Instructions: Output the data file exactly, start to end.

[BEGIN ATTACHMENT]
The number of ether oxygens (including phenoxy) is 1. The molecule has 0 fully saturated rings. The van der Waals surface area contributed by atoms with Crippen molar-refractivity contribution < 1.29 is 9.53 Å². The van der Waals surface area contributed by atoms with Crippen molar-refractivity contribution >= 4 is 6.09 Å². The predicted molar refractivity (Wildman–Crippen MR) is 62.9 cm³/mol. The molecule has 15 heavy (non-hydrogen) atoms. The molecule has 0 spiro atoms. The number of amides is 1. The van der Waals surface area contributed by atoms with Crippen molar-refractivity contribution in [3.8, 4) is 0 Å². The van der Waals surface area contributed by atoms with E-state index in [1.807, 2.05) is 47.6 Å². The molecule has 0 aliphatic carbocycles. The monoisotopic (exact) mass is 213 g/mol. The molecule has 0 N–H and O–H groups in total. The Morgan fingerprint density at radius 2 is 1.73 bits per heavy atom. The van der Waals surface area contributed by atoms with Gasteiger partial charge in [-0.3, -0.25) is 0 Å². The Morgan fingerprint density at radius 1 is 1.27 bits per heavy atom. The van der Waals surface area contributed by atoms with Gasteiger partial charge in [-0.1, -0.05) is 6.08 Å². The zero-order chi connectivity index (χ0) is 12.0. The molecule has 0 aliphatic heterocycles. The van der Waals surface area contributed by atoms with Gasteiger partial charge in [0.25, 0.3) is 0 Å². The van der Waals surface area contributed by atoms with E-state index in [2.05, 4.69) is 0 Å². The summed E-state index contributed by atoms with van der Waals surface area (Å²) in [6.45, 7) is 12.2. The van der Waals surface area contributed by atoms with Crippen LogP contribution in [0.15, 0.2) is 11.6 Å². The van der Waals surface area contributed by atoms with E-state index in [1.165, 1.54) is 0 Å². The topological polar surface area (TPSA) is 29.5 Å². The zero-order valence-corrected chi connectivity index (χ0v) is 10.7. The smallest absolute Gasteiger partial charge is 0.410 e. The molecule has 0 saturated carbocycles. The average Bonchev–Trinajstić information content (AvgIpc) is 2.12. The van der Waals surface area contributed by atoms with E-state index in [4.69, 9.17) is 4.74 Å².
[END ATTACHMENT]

The number of ether oxygens (including phenoxy) is 1. The molecule has 0 fully saturated rings. The van der Waals surface area contributed by atoms with Crippen molar-refractivity contribution < 1.29 is 9.53 Å². The van der Waals surface area contributed by atoms with Crippen molar-refractivity contribution >= 4 is 6.09 Å². The predicted molar refractivity (Wildman–Crippen MR) is 62.9 cm³/mol. The molecule has 15 heavy (non-hydrogen) atoms. The molecule has 0 spiro atoms. The number of amides is 1. The van der Waals surface area contributed by atoms with Crippen molar-refractivity contribution in [3.8, 4) is 0 Å². The van der Waals surface area contributed by atoms with E-state index in [1.807, 2.05) is 47.6 Å². The molecule has 0 aliphatic carbocycles. The monoisotopic (exact) mass is 213 g/mol. The molecule has 0 N–H and O–H groups in total. The Morgan fingerprint density at radius 2 is 1.73 bits per heavy atom. The van der Waals surface area contributed by atoms with Gasteiger partial charge in [-0.3, -0.25) is 0 Å². The Morgan fingerprint density at radius 1 is 1.27 bits per heavy atom. The van der Waals surface area contributed by atoms with Gasteiger partial charge in [-0.1, -0.05) is 6.08 Å². The zero-order chi connectivity index (χ0) is 12.0. The molecule has 0 aliphatic heterocycles. The van der Waals surface area contributed by atoms with Gasteiger partial charge in [0.25, 0.3) is 0 Å². The van der Waals surface area contributed by atoms with E-state index in [2.05, 4.69) is 0 Å². The summed E-state index contributed by atoms with van der Waals surface area (Å²) in [6.45, 7) is 12.2. The van der Waals surface area contributed by atoms with Crippen LogP contribution in [0.15, 0.2) is 11.6 Å². The van der Waals surface area contributed by atoms with E-state index in [1.165, 1.54) is 0 Å². The topological polar surface area (TPSA) is 29.5 Å². The zero-order valence-corrected chi connectivity index (χ0v) is 10.7. The smallest absolute Gasteiger partial charge is 0.410 e. The molecule has 0 saturated carbocycles. The average Bonchev–Trinajstić information content (AvgIpc) is 2.12. The van der Waals surface area contributed by atoms with E-state index in [4.69, 9.17) is 4.74 Å².